- “You’ll get over this.”
- “You’re better off.”
- “He/She was a loser anyway. You can do much better.”
- “God never gives you more than you can handle.”
- “I understand what you’re going through.”
- “If you just have enough faith, your Mom/Dad/spouse will come back.”
What to Say When a Family Grieves a Child’s Terminal Illness
A child’s terminal illness is one of the most wrenching, heartbreaking experiences a family can experience. As a children’s minister walking this unbearably difficult path alongside a family, it may be difficult to see past your own anguish — but these families need you now more than ever. Children’s Hospital Colorado is renowned for its quality healthcare services and compassionate care for ill children and their families. Geri Nelson, a licensed clinical social worker and coordinator of bereavement services; Reverend Vanessa Owen, a staff chaplain; and Reverend Claudia Schmitt, also a staff chaplain, collectively offer these words of advice for children’s ministers helping families through the terminal illness of a child.
Focus on how the family feels.
Families need you to not be afraid of their child’s illness, death, or pain. Be open enough to simply listen without feeling the need to give advice or “make it better.” Allow families to talk about their child, tell stories, share memories, and laugh. Realize that the family is suffering tremendously, regardless of what you say or do.
Offer your love and genuine care, not solutions.
There’s nothing that can take away their sorrow. Families simply need people who are willing to walk through “the valley of the shadow of death” with them.
Offer specific assistance.
Proactive and practical help is often overlooked, though it offers great support. The key is to offer specific tasks you can do. “Are there groceries I can pick up for you?” “Can I mow your lawn?” Don’t assume because parents aren’t calling that they wouldn’t welcome help. Make it easier for them to accept help.
Don’t put responsibility on the family.
Most of us at some time have said to someone who’s struggling, “Please, just let me know if there’s anything I can do.” A family coping with terminal illness and death often won’t have the emotional or even physical strength to pick up the phone and ask for help. Often, parents are so overwhelmed they don’t know what to ask for or what would be helpful.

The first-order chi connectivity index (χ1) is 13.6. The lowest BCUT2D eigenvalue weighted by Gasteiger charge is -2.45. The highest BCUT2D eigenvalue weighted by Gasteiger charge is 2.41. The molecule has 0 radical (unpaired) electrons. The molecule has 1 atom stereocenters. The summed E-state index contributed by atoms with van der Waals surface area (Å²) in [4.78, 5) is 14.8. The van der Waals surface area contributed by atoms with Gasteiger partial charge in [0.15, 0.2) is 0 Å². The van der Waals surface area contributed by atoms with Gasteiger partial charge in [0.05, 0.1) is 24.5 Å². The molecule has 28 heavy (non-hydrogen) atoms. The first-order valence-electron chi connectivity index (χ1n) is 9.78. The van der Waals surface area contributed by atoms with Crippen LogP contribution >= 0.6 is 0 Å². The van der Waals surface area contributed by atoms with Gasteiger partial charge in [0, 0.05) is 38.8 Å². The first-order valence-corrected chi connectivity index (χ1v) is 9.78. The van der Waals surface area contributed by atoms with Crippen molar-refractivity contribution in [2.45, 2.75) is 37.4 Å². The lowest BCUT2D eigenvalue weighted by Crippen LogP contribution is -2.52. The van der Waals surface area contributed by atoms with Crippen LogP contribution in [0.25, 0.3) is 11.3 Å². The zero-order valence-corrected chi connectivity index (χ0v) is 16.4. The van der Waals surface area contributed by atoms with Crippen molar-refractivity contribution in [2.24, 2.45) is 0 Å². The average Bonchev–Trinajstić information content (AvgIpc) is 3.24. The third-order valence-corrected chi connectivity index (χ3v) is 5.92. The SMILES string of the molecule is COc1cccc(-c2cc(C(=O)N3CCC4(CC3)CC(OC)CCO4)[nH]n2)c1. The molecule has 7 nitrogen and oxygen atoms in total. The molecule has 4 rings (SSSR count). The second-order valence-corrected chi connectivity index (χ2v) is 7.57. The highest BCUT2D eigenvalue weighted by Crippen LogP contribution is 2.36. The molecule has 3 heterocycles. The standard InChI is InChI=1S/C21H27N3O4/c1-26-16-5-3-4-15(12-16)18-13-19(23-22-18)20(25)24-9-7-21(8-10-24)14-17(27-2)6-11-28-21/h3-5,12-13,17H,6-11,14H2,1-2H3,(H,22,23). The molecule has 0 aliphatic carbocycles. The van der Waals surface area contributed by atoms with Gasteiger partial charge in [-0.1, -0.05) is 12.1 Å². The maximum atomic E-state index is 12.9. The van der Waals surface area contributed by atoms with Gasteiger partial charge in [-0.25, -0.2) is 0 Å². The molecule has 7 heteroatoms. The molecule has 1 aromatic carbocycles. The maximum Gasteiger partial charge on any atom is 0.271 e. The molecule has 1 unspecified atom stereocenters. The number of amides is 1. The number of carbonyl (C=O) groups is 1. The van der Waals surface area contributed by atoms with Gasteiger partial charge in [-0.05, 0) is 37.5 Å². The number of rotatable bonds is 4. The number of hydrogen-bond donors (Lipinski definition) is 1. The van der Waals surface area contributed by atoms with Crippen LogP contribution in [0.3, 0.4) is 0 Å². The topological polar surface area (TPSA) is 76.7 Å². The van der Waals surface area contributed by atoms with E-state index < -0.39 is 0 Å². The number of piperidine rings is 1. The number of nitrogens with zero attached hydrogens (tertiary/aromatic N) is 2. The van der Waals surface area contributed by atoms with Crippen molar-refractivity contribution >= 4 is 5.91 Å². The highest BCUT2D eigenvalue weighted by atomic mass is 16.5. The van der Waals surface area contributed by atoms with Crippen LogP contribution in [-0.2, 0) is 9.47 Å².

Be brave enough to approach a grieving family. Many people say that after the loss of their child, people disappear. Friends and family stop calling. Workmates turn the other way. Confronting grief is an incredibly difficult and scary thing to do; that’s why avoiding it is a common coping tool. Grief must be attended to — by the one who’s grieving and the community surrounding that person. By simply showing up with care and compassion, you’ve extended a precious gift.
Don’t try to take away people’s grief.
We take people’s grief away when we try to defend God or supply philosophical statements explaining away the situation. Grief is personal. There’s no wrong or right way to experience it. Change your view of grief by seeing it as a friend and not an enemy. Grief is the natural process of healing one’s broken heart.
You probably won’t have the right words to say. In fact, it can be more helpful to be compassionately present and allow parents to express their beliefs and feelings about their child’s terminal illness rather than searching for the right thing to say.
Even if you believe these words, don’t say them. These common phrases will never ease a family’s pain: “Your son/daughter is in a better place now” or “God never gives you more than you can handle.” Educate yourself on the stages and symptoms of grief. Lack of understanding often results in damaging behaviors and statements: “You shouldn’t feel like this” or “You can’t think like that.”
What to Say When a Family Grieves a Stillbirth or Miscarriage